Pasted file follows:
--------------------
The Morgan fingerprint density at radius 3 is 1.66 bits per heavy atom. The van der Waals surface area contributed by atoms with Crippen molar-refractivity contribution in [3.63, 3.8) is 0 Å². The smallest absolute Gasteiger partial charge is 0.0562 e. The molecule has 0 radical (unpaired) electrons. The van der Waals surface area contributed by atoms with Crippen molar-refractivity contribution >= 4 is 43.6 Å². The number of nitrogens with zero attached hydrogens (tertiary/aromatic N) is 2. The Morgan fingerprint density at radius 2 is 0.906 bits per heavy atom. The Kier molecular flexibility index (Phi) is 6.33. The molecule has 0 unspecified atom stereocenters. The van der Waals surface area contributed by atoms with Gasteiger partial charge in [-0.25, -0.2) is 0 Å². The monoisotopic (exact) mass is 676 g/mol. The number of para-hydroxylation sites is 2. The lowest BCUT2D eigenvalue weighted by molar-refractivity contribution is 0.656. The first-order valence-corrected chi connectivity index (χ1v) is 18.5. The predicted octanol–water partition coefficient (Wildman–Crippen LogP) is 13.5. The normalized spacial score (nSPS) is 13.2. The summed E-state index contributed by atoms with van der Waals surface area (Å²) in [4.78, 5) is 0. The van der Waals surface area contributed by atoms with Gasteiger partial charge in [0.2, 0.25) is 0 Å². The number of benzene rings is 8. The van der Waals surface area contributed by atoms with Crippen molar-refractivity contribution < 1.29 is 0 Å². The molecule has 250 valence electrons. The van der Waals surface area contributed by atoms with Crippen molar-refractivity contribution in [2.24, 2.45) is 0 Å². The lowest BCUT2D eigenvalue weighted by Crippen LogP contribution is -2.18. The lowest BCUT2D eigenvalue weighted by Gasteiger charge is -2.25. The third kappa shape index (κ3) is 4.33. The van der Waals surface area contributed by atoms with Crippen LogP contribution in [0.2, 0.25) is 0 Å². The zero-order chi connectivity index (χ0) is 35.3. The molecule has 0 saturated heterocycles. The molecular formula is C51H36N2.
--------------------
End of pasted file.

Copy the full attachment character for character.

The Morgan fingerprint density at radius 3 is 1.66 bits per heavy atom. The van der Waals surface area contributed by atoms with Crippen molar-refractivity contribution in [3.63, 3.8) is 0 Å². The smallest absolute Gasteiger partial charge is 0.0562 e. The molecule has 0 radical (unpaired) electrons. The van der Waals surface area contributed by atoms with Crippen molar-refractivity contribution >= 4 is 43.6 Å². The number of nitrogens with zero attached hydrogens (tertiary/aromatic N) is 2. The Morgan fingerprint density at radius 2 is 0.906 bits per heavy atom. The Kier molecular flexibility index (Phi) is 6.33. The molecule has 0 unspecified atom stereocenters. The van der Waals surface area contributed by atoms with Gasteiger partial charge in [-0.25, -0.2) is 0 Å². The monoisotopic (exact) mass is 676 g/mol. The number of para-hydroxylation sites is 2. The lowest BCUT2D eigenvalue weighted by molar-refractivity contribution is 0.656. The first-order valence-corrected chi connectivity index (χ1v) is 18.5. The predicted octanol–water partition coefficient (Wildman–Crippen LogP) is 13.5. The normalized spacial score (nSPS) is 13.2. The summed E-state index contributed by atoms with van der Waals surface area (Å²) in [4.78, 5) is 0. The van der Waals surface area contributed by atoms with Gasteiger partial charge in [0.2, 0.25) is 0 Å². The number of benzene rings is 8. The van der Waals surface area contributed by atoms with Crippen molar-refractivity contribution < 1.29 is 0 Å². The molecule has 250 valence electrons. The van der Waals surface area contributed by atoms with Crippen molar-refractivity contribution in [2.24, 2.45) is 0 Å². The lowest BCUT2D eigenvalue weighted by Crippen LogP contribution is -2.18. The lowest BCUT2D eigenvalue weighted by Gasteiger charge is -2.25. The third kappa shape index (κ3) is 4.33. The van der Waals surface area contributed by atoms with Crippen LogP contribution in [0.2, 0.25) is 0 Å². The zero-order chi connectivity index (χ0) is 35.3. The molecule has 0 saturated heterocycles. The molecular formula is C51H36N2.